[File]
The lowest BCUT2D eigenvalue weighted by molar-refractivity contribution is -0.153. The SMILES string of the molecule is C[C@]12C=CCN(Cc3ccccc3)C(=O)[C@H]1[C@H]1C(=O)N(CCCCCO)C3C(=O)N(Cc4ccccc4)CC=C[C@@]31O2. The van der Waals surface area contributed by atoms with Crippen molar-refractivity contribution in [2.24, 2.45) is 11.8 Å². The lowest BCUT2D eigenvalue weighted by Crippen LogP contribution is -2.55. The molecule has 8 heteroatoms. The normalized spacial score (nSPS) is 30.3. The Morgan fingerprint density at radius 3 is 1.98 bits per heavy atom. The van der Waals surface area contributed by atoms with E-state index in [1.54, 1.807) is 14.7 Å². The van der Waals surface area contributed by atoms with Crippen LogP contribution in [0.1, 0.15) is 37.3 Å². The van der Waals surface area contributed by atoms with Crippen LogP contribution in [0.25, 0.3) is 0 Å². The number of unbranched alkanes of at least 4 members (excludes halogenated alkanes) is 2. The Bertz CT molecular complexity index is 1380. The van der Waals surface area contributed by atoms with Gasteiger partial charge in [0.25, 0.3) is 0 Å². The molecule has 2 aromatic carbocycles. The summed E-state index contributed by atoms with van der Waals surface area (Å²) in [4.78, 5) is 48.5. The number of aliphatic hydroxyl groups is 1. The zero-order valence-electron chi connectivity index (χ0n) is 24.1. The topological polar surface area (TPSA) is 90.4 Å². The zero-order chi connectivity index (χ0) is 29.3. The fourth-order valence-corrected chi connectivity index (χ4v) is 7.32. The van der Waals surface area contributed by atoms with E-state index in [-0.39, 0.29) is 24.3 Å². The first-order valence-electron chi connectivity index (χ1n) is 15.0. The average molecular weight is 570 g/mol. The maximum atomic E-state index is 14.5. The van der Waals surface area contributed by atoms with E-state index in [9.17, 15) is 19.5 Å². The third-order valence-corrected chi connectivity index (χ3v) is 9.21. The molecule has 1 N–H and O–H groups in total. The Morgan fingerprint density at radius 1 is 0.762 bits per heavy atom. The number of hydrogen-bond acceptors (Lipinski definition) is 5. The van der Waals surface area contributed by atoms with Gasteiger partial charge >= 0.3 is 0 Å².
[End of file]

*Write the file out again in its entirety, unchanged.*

The lowest BCUT2D eigenvalue weighted by molar-refractivity contribution is -0.153. The SMILES string of the molecule is C[C@]12C=CCN(Cc3ccccc3)C(=O)[C@H]1[C@H]1C(=O)N(CCCCCO)C3C(=O)N(Cc4ccccc4)CC=C[C@@]31O2. The van der Waals surface area contributed by atoms with Crippen molar-refractivity contribution in [2.24, 2.45) is 11.8 Å². The lowest BCUT2D eigenvalue weighted by Crippen LogP contribution is -2.55. The molecule has 8 heteroatoms. The normalized spacial score (nSPS) is 30.3. The Morgan fingerprint density at radius 3 is 1.98 bits per heavy atom. The van der Waals surface area contributed by atoms with E-state index in [1.54, 1.807) is 14.7 Å². The van der Waals surface area contributed by atoms with Crippen LogP contribution in [0.1, 0.15) is 37.3 Å². The van der Waals surface area contributed by atoms with Crippen LogP contribution in [0.25, 0.3) is 0 Å². The number of unbranched alkanes of at least 4 members (excludes halogenated alkanes) is 2. The Bertz CT molecular complexity index is 1380. The van der Waals surface area contributed by atoms with Gasteiger partial charge in [0.25, 0.3) is 0 Å². The molecule has 2 aromatic carbocycles. The summed E-state index contributed by atoms with van der Waals surface area (Å²) in [4.78, 5) is 48.5. The number of aliphatic hydroxyl groups is 1. The zero-order valence-electron chi connectivity index (χ0n) is 24.1. The topological polar surface area (TPSA) is 90.4 Å². The zero-order chi connectivity index (χ0) is 29.3. The fourth-order valence-corrected chi connectivity index (χ4v) is 7.32. The van der Waals surface area contributed by atoms with E-state index in [-0.39, 0.29) is 24.3 Å². The first-order valence-electron chi connectivity index (χ1n) is 15.0. The average molecular weight is 570 g/mol. The maximum atomic E-state index is 14.5. The van der Waals surface area contributed by atoms with E-state index in [9.17, 15) is 19.5 Å². The third-order valence-corrected chi connectivity index (χ3v) is 9.21. The molecule has 1 N–H and O–H groups in total. The Morgan fingerprint density at radius 1 is 0.762 bits per heavy atom. The number of hydrogen-bond acceptors (Lipinski definition) is 5. The van der Waals surface area contributed by atoms with Gasteiger partial charge >= 0.3 is 0 Å².